12. What are your data rates? We use networked shared variables for communication between components. We send a lot of data, but our fastest loops run at 62.5 Hz. Within these constraints this approach works quite well and is quite powerful and easy to work with after going around the learning curve. (The learning curve itself can be a bit steep.) We use shared variable events but this requires the DSC Module. Maybe Jon can clarify his comment about shared variable race conditions. I don't understand that claim. I admit I don't share his concerns about user events either, but I expect that this is due to a different design approach. We use networked shared variables since they offer the best out-of-the-box publish-subscribe solution. Is publish-subscribe something your application needs? One more thing. Our views are separated from the controllers and models. The views send and display information.
  13. Thanks! I look forward to your questions!
  14. Thanks for the feedback. I'll see what I can find. It is worth noting that the GoF book uses the term when discussing the Strategy Pattern (p. 318).
  15. 1) Yes, although we use the State Pattern -- implemented in exactly the same way -- more often -- in every component, actually, and it is not too much to say that the latter has changed our lives. The pattern itself is a GoF pattern and is the focus of the first chapter in Head First Design Patterns (http://www.amazon.co...35546001&sr=1-1). 2) Of course you may. It is already linked here, actually (https://decibel.ni.c.../docs/DOC-13311), albeit as an add-on. I hope you do read the paper. I think you will like it. Paul
  16. I'm quite happy to hear it was helpful! Thanks for the feedback!
  17. Mike, Thanks. In my first post I showed that if the number is a legacy number the class doesn't recognize the VI correctly. I'll have to try and force a recompile of the VI and see if that fixes it. Otherwise we need to get the number "correct" somehow, I think.... Paul
  18. A VI in a .lvclass file has a property NI.ClassItem.State of type "Int". Does anyone here know what that value represents? Yes, this is a strange question. :-) We are trying to see if we can figure out a way to do merging with .lvclass files. This is the immediate problem. I don't know if we will be able to do a merge in every detail even if we resolve this particular problem. What we do see is that if we delete a method in the working copy and do a Diff (with TortoiseMerge, for the record), we can add the text for the relevant method (which is already on disk in the working copy for this test), but LabVIEW is unhappy (reports that the class is missing a VI) until we remove the VI we just surreptitiously added and then readd the VI through the LabVIEW interface. When we do that it has a different NI.ClassItem.State value. If we know what the value means we might be able to work around this issue....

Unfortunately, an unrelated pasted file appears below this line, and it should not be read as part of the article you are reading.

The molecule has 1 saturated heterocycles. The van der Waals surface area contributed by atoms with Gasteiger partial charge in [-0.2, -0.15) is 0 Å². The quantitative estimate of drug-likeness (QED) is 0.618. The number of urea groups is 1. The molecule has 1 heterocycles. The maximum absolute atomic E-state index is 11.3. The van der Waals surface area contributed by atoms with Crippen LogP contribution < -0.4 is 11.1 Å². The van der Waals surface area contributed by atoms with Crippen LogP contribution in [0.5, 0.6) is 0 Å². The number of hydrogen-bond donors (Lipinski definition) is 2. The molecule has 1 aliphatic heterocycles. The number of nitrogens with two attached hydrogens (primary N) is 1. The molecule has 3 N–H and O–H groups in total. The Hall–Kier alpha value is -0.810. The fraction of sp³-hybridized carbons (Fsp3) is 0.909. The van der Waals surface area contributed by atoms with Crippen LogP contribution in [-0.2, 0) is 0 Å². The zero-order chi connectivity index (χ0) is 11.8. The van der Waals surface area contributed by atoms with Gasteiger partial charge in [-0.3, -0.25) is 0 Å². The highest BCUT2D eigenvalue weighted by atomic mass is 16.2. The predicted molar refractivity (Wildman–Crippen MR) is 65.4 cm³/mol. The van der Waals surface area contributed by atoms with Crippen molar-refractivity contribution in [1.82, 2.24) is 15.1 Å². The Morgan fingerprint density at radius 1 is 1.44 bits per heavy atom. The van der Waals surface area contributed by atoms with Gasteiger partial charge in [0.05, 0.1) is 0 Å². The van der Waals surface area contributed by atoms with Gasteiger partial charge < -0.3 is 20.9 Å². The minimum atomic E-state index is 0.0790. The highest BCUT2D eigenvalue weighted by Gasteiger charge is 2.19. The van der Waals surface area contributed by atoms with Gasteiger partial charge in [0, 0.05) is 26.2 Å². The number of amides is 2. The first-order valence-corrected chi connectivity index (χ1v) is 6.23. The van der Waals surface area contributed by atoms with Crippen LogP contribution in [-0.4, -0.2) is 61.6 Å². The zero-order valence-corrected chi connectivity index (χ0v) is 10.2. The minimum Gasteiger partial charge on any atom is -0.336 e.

19. James, Thanks for sharing! We took a close look at it, and observed the same issue. The queue idea is clever, though.... It does point out a potential issue with what I did. If you abort the top-level VI the subVIs still run (in the development environment). I'm not sure that's a problem for us. Paul
  20. So the previous version had a problem if we ran a high-level view VI (e.g., A), then ran one of its children (e.g., D) afterwards without closing the project. D still had the old value of the input wired so it thought the event was valid, but it wasn't. There are a fews way we thought of to deal with this. The simplest we considered was to add a timestamp when we created the event. If the timestamp isn't recent (presently hard-coded to 0.5 s, which handles all the use cases we expect we will encounter), then we treat the event as invalid and create a new one. I did some other clean-up in this version, but that's the major change. StoppingSubpanelsUserEvent2.zip
  21. OK, here is a quick version with events. StoppingSubpanelsUserEvent.zip It really is what Neil suggested in the first place, I suppose.
  22. Yes, we thought of the temporary named queue approach. It might work. In any case, I will see if I can get this to work if I pass the event reference by wire first. I'm working on it now.... Thanks for not giving up on this thread!